Not feeling much better today but my mom and dad called both called to tell me they loved me. It's a start.

Tuesday, March 11, 2008

Grace and peace

Grace and peace to you . . . In a couple of weeks we're going to celebrate the resurrection because as far as we know, the tomb is empty . . . If you're joining us for the first time, we're thrilled that you are with us. If you're going through a difficult time, grace and peace to you. If you came through the doors loaded down with a sense of your own inadequacy: grace. Grace and peace. If you had some sort of experience this week in which you were sent strong messages that you aren't good enough, thin enough, fast enough, strong enough, wealthy enough, whatever: grace. Grace and peace. Grace and peace. For us here, everything at the center of what we do is about this Jesus, who God has given us to rescue us and redeem us and save us and remind us that we're loved, not because of how great or moral or spiritual or selfless we are but because God has expressed ultimate love to us in the the resurrected Christ so we can say to each other grace and peace.
This is why I love Rob Bell.

I feel loaded down with a sense of my own inadequacy. I have been sent strong messages that I'm not good enough or attractive enough lately. This quarter is like the exact opposite of last quarter.

I didn't get an interview from the first place I applied for an internship. Other people got calls today from the Mayor's Office for their interviews there and I haven't got one yet. Given my first at-bat, it makes me nervous. I did so poorly on my Org Theory mid-term that I'm actually embarrassed to tell people about it. My Org Theory paper got graded down, not because of content but because of my writing.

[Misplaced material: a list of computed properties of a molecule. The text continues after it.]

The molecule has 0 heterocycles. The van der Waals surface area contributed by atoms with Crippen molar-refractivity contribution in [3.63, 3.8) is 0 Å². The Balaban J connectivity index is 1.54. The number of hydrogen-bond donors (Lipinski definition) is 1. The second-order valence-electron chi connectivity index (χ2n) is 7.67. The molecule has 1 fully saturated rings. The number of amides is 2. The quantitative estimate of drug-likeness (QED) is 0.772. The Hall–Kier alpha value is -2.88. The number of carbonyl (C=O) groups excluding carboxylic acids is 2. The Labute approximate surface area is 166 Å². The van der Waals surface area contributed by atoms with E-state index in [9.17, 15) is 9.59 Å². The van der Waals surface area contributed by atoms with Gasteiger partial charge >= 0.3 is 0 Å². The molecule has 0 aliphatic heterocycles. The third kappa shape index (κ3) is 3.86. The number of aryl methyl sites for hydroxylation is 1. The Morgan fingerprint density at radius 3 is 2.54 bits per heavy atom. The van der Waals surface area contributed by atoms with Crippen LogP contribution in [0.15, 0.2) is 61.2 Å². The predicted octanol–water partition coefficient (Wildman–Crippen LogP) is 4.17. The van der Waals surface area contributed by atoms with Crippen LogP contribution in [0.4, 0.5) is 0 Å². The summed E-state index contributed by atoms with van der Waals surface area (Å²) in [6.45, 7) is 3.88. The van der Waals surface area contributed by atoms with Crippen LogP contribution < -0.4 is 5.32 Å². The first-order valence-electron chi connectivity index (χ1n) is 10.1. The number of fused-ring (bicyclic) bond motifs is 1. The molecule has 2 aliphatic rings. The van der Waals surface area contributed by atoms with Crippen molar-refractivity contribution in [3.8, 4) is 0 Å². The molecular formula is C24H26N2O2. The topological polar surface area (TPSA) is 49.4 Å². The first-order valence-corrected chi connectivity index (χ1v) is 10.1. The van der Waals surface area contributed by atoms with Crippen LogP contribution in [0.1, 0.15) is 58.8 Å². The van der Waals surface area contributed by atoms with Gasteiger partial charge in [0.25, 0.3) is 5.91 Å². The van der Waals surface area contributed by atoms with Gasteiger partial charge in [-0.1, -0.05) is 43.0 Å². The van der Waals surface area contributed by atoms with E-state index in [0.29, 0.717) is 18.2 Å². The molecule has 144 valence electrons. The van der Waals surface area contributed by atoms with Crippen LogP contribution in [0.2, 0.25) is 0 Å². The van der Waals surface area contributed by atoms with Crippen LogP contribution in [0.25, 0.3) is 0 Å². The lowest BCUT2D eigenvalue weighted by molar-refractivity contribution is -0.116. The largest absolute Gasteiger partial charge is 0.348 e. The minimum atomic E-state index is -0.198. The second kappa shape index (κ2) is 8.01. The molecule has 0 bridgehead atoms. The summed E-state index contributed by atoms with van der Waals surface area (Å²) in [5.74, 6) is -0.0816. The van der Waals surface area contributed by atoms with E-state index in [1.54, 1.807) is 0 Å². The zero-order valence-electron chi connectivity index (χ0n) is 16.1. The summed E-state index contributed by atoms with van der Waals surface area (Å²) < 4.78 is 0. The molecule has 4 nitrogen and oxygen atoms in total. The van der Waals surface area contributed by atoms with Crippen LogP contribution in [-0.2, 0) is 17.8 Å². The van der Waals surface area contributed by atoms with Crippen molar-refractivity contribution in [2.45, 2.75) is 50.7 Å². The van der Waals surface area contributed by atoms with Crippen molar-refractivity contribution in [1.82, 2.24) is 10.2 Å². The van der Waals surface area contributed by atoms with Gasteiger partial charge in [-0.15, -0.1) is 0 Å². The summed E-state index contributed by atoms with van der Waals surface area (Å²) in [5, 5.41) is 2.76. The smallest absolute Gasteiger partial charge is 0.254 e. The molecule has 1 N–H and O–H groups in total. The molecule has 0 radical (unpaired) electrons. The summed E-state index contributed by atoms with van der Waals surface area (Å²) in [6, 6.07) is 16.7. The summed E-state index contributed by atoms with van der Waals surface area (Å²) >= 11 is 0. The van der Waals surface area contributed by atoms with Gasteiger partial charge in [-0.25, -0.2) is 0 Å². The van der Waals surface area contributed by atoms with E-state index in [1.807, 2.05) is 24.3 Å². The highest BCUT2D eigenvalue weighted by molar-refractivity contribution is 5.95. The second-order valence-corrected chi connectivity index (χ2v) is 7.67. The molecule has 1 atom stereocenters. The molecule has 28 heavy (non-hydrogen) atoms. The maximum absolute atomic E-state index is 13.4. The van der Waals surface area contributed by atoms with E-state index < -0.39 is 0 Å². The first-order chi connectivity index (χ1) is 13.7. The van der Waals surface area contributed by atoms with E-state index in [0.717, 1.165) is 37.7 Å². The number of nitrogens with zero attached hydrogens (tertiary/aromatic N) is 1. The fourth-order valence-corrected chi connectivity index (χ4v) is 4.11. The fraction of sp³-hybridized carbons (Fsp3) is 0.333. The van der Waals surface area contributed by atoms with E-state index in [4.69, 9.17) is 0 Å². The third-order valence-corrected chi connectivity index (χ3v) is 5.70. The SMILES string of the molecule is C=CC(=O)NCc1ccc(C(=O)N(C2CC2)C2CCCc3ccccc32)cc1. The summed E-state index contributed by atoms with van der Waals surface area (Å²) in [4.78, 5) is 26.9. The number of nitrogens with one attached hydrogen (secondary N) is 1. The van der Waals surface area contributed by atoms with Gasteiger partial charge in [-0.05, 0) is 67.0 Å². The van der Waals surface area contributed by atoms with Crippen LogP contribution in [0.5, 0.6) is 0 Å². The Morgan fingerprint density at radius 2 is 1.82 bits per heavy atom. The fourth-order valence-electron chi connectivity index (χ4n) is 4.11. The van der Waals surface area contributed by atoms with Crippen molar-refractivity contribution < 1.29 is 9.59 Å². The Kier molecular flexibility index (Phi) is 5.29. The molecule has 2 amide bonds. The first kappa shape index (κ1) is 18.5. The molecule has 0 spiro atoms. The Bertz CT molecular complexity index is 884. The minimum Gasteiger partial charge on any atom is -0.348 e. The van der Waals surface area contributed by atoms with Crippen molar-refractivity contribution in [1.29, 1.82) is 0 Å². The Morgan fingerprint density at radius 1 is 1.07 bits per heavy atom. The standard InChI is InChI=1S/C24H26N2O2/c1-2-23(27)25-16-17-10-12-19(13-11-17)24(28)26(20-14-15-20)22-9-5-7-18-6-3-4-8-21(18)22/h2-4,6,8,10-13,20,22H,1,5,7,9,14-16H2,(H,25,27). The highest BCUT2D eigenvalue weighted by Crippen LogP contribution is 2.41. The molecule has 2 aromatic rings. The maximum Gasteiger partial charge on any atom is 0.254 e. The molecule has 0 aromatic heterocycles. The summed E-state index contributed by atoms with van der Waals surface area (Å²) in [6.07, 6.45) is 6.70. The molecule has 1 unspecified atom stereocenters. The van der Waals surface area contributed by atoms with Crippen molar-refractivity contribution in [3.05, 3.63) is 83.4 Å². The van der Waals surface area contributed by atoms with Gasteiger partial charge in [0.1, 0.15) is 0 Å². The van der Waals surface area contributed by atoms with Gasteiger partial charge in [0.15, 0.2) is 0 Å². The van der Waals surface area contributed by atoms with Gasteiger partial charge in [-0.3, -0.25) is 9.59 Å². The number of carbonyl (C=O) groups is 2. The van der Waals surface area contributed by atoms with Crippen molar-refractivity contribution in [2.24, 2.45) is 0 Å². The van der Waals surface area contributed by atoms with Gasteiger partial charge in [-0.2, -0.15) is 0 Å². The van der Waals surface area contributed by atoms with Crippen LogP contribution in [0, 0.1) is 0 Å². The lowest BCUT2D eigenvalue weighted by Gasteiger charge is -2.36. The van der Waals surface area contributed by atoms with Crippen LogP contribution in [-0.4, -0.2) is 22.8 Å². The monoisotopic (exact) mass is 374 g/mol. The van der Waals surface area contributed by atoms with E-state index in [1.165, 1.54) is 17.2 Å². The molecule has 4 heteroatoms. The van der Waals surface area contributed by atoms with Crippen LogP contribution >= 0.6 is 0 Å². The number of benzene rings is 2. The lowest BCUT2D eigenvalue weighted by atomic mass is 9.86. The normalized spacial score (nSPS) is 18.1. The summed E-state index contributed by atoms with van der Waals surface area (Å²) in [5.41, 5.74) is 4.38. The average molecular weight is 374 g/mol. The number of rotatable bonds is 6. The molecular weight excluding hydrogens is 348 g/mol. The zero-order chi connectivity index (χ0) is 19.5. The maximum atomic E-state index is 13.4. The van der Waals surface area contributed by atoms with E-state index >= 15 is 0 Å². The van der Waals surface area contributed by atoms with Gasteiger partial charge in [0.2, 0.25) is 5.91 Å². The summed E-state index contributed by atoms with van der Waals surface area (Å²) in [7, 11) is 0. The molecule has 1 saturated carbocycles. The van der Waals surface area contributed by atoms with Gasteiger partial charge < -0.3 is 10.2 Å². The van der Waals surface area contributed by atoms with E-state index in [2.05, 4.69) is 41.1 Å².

I've lost all confidence in my ability to succeed at school. Whether that's reasonable or not, it's true. I have gotten so many compliments on my writing that I've begun to associate being good at it with self-worth. So, when I couldn't translate that skill to class or cover letter and I don't really know how to fix it, I felt and continue to feel pretty inadequate.

But Rob Bell says to me, "grace and peace."

Grace is forgiveness for not being good enough.

Peace is the result of believing that I'm loved just the way I am.

I cried a little on Jackson and State when I heard those words.

Grace and peace.

I'm still stymied here as I sit down to write my second paper. But I'll try to remember grace so that I can feel peace and get something typed.

Lorinda sent me a picture of a sleeping 4-month-old Conrad with the message, "resting up for post finals play."

Grace and peace.

I just need people to keep saying it to me.

Grace and peace.

Sunday, March 09, 2008

Community Storytelling